On the necessity of destruction

an ode to 2017

Joy and hatred are not necessarily elements on the opposite end of some spectrum—subjectivity’s scream lies helplessly at the very centre of social transformation itself.

Quote:
“We must be harsh, cruel, and deceptive to what we love.” —Proust

Early 2017 has been a jarring re-introduction to this scream. From the hyper-nationalism of Brexit and Trump’s increasingly explicit, fascistic, and vehemently Islamophobic turn, to Tartus (Syria), No Lives Matter, and No Hope of Mitigating the Impending Disaster of Global Warming, in 2017, spectral negativities have conjured a surrealist no-ology that has furiously penetrated every facet of our carefree little neo-liberalised imaginaries. [1]

Can we have unmitigated growth and environmental sustainability? No. Can we have tangible equality of socio-economic opportunity and the unprecedented concentration of wealth? No. Can we have less fatalistic international, regional, and communal relations and the relentless proliferation of deadly corporeal or psychosomatic armaments? No.

In a mere three decades, (neo)liberalism’s cultural dominance following from Soviet communism’s collapse has decayed into a smug complacency buttressed by a violent project of imperialism-masquerading-as-globalisation. Amid growing inequality, society’s ‘winners’ continue to tell themselves they live in an extraterrestrial Elysium—and that their meritocratic successes are therefore deserved. All the while, the experts they have created to concentrate the world’s collective economic output in the plump, manicured hands of a few impotent meta-oligarchs continue to marvel at their own brilliance.

Many will recoil in horror at this notion, but thanks to last year’s spectacular conjugation of the pessimistic face of postmodernity, the tapestry of the enlightenment’s illicit rape of subjectivity (which reduces all socio-political life to a set of discourses that can be managed) has begun to come undone. The rise of a populist right—Brexit in Britain, Modi in India, Trump in America, Duarte in the Philippines—gestures to the unexpected fragmentation of a once impenetrable alliance between the hawkish, entho-nationalist forces of the neoconservative right and the global financial flows of neoliberal centrism.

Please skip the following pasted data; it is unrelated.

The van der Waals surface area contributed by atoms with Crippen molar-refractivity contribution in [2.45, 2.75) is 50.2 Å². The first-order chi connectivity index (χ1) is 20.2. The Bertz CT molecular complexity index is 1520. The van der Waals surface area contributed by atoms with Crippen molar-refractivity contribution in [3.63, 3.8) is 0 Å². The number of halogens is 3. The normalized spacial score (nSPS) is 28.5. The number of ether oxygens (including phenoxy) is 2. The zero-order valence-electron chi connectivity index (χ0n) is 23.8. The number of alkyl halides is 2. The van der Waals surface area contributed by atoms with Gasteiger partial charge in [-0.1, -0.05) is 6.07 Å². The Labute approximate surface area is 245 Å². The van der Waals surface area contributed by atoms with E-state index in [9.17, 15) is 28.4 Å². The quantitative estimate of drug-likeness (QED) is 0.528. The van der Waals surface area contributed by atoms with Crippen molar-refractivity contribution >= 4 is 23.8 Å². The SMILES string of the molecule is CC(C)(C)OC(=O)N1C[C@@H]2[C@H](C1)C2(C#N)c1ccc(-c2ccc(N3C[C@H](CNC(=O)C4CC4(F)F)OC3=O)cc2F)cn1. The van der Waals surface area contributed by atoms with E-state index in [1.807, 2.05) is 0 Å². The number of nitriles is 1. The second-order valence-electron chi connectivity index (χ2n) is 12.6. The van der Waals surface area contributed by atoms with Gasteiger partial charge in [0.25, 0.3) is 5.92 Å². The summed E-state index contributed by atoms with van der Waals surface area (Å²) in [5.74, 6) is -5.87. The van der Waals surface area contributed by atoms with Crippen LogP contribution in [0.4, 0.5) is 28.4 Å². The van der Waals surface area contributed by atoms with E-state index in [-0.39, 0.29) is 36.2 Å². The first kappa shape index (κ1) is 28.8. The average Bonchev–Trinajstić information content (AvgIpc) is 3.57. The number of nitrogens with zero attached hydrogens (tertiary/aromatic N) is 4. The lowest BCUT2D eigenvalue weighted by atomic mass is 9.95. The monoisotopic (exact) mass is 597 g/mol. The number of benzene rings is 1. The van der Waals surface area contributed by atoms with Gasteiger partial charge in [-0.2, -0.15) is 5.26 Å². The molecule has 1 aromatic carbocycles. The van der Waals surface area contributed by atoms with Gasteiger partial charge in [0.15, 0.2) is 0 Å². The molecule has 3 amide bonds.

Thanks to the utter devastation automation and outsourcing have wrought on the poor, white, god-fearing communities of the ‘developed world’ (processes which they initiated by installing Regan and Thatcherism some 30 years ago), the alliance between the nationalists and the capitalists—an alliance which made possible the social and political flattening of difference by way of globalization—can no longer agree on the best way to subjugate the other. Hate crimes are on the rise as the naked callousness of power devours its young, and as is custom, the marginalized are bearing the brunt of it all.

We can glimpse the negative lurking in plain sight by merely shifting perspective. And when all seems lost, from the bright glow of no-ology’s despair we can draw strength.

In a world no longer illuminated by the light of God, there are many possible borders between divergent underground worlds. What is the becoming of creativity but the un-becoming of something else, a small evasion of power through destruction-in-itself?

The Destruction of Worlds

Worlds are destroyed everyday by the market, the police, the military, and even by the do-gooders of philanthro-capitalism—the world itself may very well be eradicated under the ecological forces we arrogantly signify with the term ‘Anthropocene.’ But all of these things are of the world as it is, because of the world as it is, and it is for this reason that we must not wince at the thought that it is the world as it is which must be destroyed.

To talk of the ‘destruction of worlds’ is to talk of learning how to say no to this world, to refuse that which it offers and that which it stands posed to say. The spectre of no-ology is an impulse of (non-dialectic) negation which insists that in a world characterized by compulsory happiness, generalized precarity, class stratification, summary executions of people of colour, decentralized control, and overexposure, revolutionary negativity is the only course of action which does not heave us back towards the flaccidity of liberalism.